Some players think the benefits of deafness are more than environmental, extending to in-game moments. “I think I’m at an advantage in a game,” says linebacker Rodney Burford, Jr. “I can talk trash and you can hear me. When you talk trash, I can’t hear you… [that means] I’m already in your head.”
The most obvious disadvantage for deaf players during a football game is the referee’s whistle. Gallaudet coaches meet with officials beforehand to reiterate the need for visual or tactile cues to accompany any blown whistles, but referees occasionally forget to do so. This can lead to penalties.
Coach Goldstein remembers a game three years ago in which a referee failed to notify a rushing Gallaudet defender that the play was dead. Caught up in trying to outmaneuver the other team’s offensive line, the Gallaudet defender eventually broke free and tackled the other team’s quarterback well after the play was over, resulting in a personal foul penalty. “It was like… fourth and goal on the goalline,” says Goldstein. “Right before the half and [the referees] ended up giving the penalty and [the other team] ended up scoring the next play … and then we lost that game by a last-second field goal.”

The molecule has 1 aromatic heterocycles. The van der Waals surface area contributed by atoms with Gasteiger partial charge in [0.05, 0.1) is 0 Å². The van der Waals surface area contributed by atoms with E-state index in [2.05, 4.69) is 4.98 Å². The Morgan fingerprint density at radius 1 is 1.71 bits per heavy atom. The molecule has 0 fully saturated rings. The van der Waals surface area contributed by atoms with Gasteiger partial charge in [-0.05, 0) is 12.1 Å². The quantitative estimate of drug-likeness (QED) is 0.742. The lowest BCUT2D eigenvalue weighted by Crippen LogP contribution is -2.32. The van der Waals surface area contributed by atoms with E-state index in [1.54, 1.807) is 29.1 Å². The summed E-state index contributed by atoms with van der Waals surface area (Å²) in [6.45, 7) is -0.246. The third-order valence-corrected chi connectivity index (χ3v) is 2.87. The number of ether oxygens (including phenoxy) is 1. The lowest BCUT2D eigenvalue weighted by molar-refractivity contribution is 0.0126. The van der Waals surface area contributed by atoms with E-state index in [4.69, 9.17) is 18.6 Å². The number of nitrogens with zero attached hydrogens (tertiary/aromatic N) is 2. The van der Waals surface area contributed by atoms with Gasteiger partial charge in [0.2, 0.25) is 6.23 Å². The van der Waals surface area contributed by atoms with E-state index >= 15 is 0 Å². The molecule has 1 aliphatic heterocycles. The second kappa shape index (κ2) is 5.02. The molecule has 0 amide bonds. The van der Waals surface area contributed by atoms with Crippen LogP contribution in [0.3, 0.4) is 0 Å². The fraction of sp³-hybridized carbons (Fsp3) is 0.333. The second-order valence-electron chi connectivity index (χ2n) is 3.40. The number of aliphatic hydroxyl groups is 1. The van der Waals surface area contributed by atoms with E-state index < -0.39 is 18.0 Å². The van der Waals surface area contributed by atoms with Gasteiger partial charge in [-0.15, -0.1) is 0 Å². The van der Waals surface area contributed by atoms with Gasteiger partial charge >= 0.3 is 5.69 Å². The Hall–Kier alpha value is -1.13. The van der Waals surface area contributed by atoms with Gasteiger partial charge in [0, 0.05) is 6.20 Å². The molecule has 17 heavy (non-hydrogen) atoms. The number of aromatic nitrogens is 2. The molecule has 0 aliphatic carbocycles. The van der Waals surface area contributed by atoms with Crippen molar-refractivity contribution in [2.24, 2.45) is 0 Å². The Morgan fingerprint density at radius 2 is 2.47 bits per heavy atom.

Despite such mix-ups, the Bison are on the rise. Last season started promisingly with five straight wins before ending with a trio of losses. The players and coaches agree that the goal this year is to win the conference. To that end, the Bison stumbled out of the gate, losing in a blowout to Waynesburg University in the season opener.
They quickly returned to winning form in their second game, however, beating Greensboro College 31-14 in a game that wasn’t as close as the final score implies. “We came out swinging. That’s our identity, we’ve got to hit you first before you hit us” Burford said. “They started hitting us in the fourth quarter …[but] we were already up. We let our back-ups play.”